Somehow I can’t believe it’s been four months since my last RepRap update! I’ve got a lot to report…
In July I took the RepRaster 5000 to 3D Printing Camp in Madison, and that didn’t work out too well. The first problem was that I couldn’t get the bed up to temperature (and yeah, I print with ABS.) I didn’t notice the ceiling fan directly above me. I moved. I also managed to knock the Z end stop out of place, which made the extruder crash into the bed. No real damage from it, but I decided I needed a new end stop solution. The new one is way more solid. No easy way to bump it out of alignment.
I also took the RepRap to the Milwaukee 3D Printing Meetup. Once again something went goofy, but I did get it working fairly quickly after the first fail. (Just a few weeks ago I took the RepRap to BarCampMilwaukee7 and had no issues at all. Success!)
At some point I got sick of all those damn wires coming from the ATX power supply, so in the process of making them shorter, I hosed something up good and ended up with a power supply that supplied no power. I finally got a smaller (and more powerful!) power supply. I’m not 100% happy about the mains not being totally covered up, so I should make a case for it at some point. It works very well though… much better than the ATX supply did.
My great spool experiment was a bit of a failure. I mean, at least I don’t use soup cans, and while I still think my idea was good (or at least looked good) trying to wind a coil of filament onto a spool is damn near impossible. Just ask my daughter, who had to hold back from laughing when the power drill kept slapping me in the head with filament. I’ll probably move to one of those adjustable filament holders you can easily get a coil onto. At home I end up just hanging the filament from the ceiling, so that works fine.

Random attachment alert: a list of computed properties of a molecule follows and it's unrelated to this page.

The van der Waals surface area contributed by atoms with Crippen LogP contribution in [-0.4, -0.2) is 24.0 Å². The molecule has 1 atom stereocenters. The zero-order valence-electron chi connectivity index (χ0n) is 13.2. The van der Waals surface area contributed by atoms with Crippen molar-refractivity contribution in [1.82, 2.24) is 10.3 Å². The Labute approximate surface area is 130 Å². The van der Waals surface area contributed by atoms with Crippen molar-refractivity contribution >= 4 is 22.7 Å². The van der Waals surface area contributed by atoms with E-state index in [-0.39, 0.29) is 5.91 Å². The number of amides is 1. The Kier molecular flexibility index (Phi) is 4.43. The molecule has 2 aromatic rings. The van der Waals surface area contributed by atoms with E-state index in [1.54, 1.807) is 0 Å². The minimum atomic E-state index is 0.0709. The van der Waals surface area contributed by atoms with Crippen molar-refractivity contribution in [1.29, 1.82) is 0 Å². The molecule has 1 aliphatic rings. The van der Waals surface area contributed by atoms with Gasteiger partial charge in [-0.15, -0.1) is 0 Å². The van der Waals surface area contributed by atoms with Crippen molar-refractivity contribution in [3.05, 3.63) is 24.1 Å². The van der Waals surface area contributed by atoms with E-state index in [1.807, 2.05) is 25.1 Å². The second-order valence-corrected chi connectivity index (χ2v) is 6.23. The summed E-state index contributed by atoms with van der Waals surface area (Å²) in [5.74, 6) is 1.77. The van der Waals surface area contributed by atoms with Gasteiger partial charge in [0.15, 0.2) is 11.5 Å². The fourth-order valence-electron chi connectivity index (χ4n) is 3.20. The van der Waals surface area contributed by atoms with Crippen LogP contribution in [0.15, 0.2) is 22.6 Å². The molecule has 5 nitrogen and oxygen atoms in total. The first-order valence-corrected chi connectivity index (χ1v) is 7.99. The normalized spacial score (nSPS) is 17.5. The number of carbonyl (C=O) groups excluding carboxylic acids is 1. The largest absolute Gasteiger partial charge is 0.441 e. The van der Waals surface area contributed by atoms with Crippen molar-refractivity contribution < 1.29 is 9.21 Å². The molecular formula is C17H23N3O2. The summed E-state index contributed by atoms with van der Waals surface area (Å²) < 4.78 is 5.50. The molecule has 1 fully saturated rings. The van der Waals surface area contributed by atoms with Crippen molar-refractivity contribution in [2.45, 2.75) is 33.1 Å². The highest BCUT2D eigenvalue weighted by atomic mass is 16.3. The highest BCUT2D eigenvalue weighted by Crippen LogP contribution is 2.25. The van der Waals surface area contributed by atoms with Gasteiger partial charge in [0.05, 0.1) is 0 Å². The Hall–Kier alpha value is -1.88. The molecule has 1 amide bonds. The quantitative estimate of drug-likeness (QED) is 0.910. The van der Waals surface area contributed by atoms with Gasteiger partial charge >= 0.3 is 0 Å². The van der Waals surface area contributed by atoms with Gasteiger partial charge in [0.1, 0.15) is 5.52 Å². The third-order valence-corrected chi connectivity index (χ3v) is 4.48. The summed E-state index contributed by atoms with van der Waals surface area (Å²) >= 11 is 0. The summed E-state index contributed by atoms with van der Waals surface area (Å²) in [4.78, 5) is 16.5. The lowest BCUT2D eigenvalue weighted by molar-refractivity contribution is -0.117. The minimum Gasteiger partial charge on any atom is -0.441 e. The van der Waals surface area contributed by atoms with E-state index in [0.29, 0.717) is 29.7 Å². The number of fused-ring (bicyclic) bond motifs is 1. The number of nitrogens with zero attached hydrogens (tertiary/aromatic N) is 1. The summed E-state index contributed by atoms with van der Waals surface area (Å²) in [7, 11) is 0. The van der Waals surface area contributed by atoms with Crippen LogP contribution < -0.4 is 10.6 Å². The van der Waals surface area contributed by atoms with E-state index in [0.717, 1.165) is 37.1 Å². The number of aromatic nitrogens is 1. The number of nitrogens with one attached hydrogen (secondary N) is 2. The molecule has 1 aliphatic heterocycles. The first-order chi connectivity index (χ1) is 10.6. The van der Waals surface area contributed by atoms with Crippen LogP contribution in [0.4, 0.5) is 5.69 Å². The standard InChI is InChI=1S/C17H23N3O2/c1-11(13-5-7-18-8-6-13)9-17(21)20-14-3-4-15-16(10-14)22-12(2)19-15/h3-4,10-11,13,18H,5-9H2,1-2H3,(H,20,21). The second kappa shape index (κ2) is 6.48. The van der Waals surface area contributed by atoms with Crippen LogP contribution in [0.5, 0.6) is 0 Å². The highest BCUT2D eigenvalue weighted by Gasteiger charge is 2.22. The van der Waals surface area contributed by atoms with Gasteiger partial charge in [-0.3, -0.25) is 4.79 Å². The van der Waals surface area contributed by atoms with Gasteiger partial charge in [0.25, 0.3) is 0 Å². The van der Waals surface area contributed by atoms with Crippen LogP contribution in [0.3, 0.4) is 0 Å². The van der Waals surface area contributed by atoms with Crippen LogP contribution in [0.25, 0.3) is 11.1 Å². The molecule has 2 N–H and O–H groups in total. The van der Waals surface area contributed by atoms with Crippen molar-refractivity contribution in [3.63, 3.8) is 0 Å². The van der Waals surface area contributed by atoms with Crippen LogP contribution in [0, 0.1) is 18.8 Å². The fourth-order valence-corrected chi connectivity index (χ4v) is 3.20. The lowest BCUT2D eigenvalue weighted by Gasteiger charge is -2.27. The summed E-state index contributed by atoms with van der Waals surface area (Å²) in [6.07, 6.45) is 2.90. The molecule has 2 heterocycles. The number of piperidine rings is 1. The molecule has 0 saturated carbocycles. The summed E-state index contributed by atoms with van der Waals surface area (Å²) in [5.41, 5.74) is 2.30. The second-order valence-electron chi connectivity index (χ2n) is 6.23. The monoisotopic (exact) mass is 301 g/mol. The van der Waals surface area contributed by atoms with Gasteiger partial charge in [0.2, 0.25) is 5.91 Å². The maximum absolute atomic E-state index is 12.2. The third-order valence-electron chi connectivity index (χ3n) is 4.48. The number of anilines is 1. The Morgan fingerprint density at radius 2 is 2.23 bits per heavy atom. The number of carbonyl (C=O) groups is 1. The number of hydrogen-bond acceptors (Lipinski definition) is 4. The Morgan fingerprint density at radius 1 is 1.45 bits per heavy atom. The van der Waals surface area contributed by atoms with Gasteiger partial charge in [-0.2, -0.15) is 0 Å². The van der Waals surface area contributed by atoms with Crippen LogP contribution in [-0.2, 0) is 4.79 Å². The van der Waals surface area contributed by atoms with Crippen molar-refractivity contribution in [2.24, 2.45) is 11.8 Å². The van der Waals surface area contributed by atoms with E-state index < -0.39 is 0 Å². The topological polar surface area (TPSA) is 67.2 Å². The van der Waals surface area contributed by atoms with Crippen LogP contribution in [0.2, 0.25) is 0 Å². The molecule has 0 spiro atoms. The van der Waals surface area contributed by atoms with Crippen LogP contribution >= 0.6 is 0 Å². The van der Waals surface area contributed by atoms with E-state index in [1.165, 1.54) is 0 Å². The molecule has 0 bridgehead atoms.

I ended up getting an extruder from the QU-BD Kickstarter campaign, and I haven’t bothered to assemble it yet. My original plan was to donate it to the DIY 3D printer we were going to build at Milwaukee Makerspace. Since we ended up getting a Replicator, we didn’t build a printer. It’s a 1.75mm extruder, and since I use 3mm now, I may end up switching to 1.75mm in the future, so it could come in handy.
My best RepRap hack was getting my MacBook out of the picture and making good use of my old Eee PC 701. This was the first netbook ever released, way back in 2007. I’ve struggled with how to make it do something useful, and now it does. I’ve connected an old LCD display I got for free to it, and it sits on the shelf near my workbench. It does one thing… control the RepRap. It’s plenty powerful for that. I do all my modeling and slicing on my MacBook, so the Eee PC just runs Pronterface. And for traveling I can just bring the Eee PC and it doesn’t take up much room.
Hey look, it’s Mr. Pumpkintatohead! Nothing amazing, but I’m getting better at using OpenSCAD. I managed to design all the parts (minus the knobs) for my Laser Kaleidoscope in OpenSCAD (no, they are not parametric, but hopefully I’ll get better as time goes by.) I also managed to complete a home repair thanks to OpenSCAD and the RepRap. Hooray!
I’ve still got some challenges. Now that it’s getting colder out, and I’m printing bigger objects, I’ve got some warping issues. As winter comes, this may be my biggest problem. Besides that, things have been working really well. One thing I’ve found is that I’m not happy with my z height. It’s just 75mm, and I’d like to see a bit more. Oh, I also switched from Sprinter to Marlin, so I may be able to get a few more millimeters of height by just updating the firmware. (I was a little conservative at first.) I can probably gain a few more millimeters with a new piece of plywood under the bed. There’s always something to tweak with a RepRap…
I think the biggest change from June to October is that I am now confident enough that I can hit ‘print’ and leave the basement and I’ll come back to a successful print. I used to just stare at the bed as the skirt went down, and that first layer went down… in part because I was fascinated, but also in part because I always assumed something would go wrong. Things tend to go right almost every time now… it’s almost like having 3D printer at home is a normal everyday thing. :)
(You can see some photos of my prints over on Flickr. I’m way behind in taking photos of my prints, but there’s a few interesting ones in there.)